Purpose and History of Financial Interchange
The financial interchange between the railroad retirement and social security systems is intended to put the Social Security Old-Age, Survivors, and Disability Insurance (OASDI) and Hospital Insurance (HI) trust funds in the same position they would have been had railroad employment been covered under the Social Security and Federal Insurance Contributions Acts. It follows that all computations under the financial interchange are performed according to social security law. The amount of benefits payable under the Railroad Retirement Act has no effect on the results.
The financial interchange provision was introduced by the 1951 amendments to the Railroad Retirement Act and was made retroactive to January 1, 1937. The initial determination covered the period from January 1937 through June 1952 and indicated a balance of $488.2 million in favor of the social security system. Only interest was paid on that amount until the debt was liquidated by subsequent offsets in favor of the railroad retirement system. Since the liquidation of the original balance, annual transfers reflecting the experience of the preceding fiscal year have always favored railroad retirement. The 2014 transfer alone amounted to $4.1 billion.
The experience under the financial interchange proved to be more favorable to the railroad retirement system than was originally anticipated. There were two primary causes for this. The first was a series of successive amendments to the Social Security Act which raised benefits immediately while tax increases were deferred. The second factor was the decline in railroad employment, which reduced the taxes payable to social security but had little immediate effect on the benefit reimbursements.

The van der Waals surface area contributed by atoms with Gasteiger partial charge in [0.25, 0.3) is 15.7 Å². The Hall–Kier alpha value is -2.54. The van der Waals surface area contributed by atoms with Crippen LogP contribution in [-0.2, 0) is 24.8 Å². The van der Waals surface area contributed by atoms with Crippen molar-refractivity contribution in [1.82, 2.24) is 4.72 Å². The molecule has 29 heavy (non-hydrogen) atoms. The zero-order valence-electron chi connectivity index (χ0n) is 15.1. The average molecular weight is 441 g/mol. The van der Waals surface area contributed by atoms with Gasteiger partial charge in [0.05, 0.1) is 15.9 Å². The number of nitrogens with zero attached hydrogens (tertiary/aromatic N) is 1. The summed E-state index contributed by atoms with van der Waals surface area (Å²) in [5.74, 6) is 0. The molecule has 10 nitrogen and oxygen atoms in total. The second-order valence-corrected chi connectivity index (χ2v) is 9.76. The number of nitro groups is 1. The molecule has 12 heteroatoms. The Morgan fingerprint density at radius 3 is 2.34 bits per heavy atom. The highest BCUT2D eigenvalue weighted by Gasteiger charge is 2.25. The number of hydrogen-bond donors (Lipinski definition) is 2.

Financial Interchange Determinations
Placing the social security trust funds in the same position they would have been had railroad employment been covered under social security since its inception involves computing the amount of social security payroll and income taxes relating to railroad employment and computing the amount of additional benefits which social security would have paid to railroad retirement beneficiaries during the same fiscal year. In the computation of the latter amount, credit is given for any social security benefits actually paid to railroad retirement beneficiaries. When benefit reimbursements exceed payroll and income taxes, the difference, with an allowance for interest and administrative expenses, is transferred from the social security trust funds to the Social Security Equivalent Benefit Account. If taxes exceed benefit reimbursements (this has not happened since 1951), a transfer would be made in favor of the social security trust funds.